He gets far to much credit for Vietnam. The fact is, for exactly the same reasons he would have refused to take part in ww2. That is not a criticism, I haven't fought in a war either but why don't anti-war campaigners ever mention the "heroes" who went before him and refused to fight against Nazism? Neither the war in Europe or Vietnam directly involved America and communism killed just as many of its people as Hitler. Its easy to say the Vietnam war was an impossible task but that is only because people have the benefit of hindsight, nobody had any idea before. The reality is that men fighting in both wars were fighting to prevent the spread of evil in the world and that requires much more courage than sitting in jail. It is only because America happened to get their arses kicked that people started taking him seriously. He got lucky though, of course he didn't know the chances of defeat better than the president. If the American's had won in Vietnam and the Soviet Union had collapsed soon after and the extent to Stalin's crimes been revealed, Ali would be regarded as a coward in America.

    All the attention went to his head and he became even more arrogant. He clearly thought of himself as some wise man and the more people listened to him, the more *******s he came out with.

    He is way over rated as a boxer. Obviously he has world champ but his record doesn't stand out as better than any other. He lost plenty of times and was actually a pretty boring fighter to watch.

    Obviously his arrogance is what gained him his iconic status and what he is remembered for. While boxers try to copy him even today, nobody likes arrogance. There is a demand for it in boxing because there is money in being the villain who everybody wants to see get knocked out to shut them up. Anywhere else though it doesn't help. Would you really want to work with Ali? Would you hire him if he acted as he did in a job interview? Give me a man like Joe Frazier over Ali any day. The man was a fantastic fighter. He worked hard on his technique and let his boxing do the talking in the ring, even defeating Ali. He always handled himself with class and treated everyone, no matter who they were, with respect. He served bravely for his country and lived by his Christian beliefs. When he retired, he turned his attention to coaching and passing on his skills to youngsters. But keeping poor kids off the streets was more important to him than training a world champion so he had time for all the kids that came to him, no matter how good they were. Joe was a boxing legend and a great man.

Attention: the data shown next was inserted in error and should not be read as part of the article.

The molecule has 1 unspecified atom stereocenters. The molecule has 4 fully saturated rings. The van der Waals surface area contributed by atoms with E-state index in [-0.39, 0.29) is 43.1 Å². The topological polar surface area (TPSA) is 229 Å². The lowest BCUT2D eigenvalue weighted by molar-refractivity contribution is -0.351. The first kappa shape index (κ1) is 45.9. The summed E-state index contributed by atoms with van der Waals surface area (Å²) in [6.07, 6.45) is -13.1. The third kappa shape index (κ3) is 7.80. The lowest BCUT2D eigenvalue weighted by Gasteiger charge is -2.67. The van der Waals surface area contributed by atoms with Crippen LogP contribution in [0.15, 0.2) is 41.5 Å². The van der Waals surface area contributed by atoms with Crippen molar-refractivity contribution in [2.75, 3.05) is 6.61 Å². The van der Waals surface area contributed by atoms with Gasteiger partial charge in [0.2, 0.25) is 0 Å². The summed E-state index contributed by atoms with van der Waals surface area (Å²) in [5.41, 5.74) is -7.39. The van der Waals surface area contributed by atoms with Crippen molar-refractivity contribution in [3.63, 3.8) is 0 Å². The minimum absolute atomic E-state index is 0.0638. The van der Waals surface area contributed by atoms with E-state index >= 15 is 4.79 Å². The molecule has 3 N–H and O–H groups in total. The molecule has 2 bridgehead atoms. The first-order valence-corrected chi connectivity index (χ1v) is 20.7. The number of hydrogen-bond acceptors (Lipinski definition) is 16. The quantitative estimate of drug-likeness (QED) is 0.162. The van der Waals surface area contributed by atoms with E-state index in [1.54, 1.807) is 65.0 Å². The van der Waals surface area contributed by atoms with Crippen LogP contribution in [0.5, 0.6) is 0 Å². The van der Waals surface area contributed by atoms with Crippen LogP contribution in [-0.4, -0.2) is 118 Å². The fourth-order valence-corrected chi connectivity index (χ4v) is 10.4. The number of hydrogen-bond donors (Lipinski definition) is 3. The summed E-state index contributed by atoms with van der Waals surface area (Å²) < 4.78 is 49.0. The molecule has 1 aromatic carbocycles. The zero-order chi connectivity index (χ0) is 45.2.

Offline

    13
    ReputationRep:
    (Original post by Sternumator)

    He is way over rated as a boxer. Obviously he has world champ but his record doesn't stand out as better than any other. He lost plenty of times and was actually a pretty boring fighter to watch.
    http://imgur.com/LRZwzN5
 
 
 
Poll
Are you chained to your phone?
Useful resources
AtCTs

Ask the Community Team

Got a question about the site content or our moderation? Ask here.

Welcome Lounge

Welcome Lounge

We're a friendly bunch. Post here if you're new to TSR.

Groups associated with this forum:

View associated groups

The Student Room, Get Revising and Marked by Teachers are trading names of The Student Room Group Ltd.

Register Number: 04666380 (England and Wales), VAT No. 806 8067 22 Registered Office: International House, Queens Road, Brighton, BN1 3XE

Write a reply...
Reply
Hide
Reputation gems: You get these gems as you gain rep from other members for making good contributions and giving helpful advice.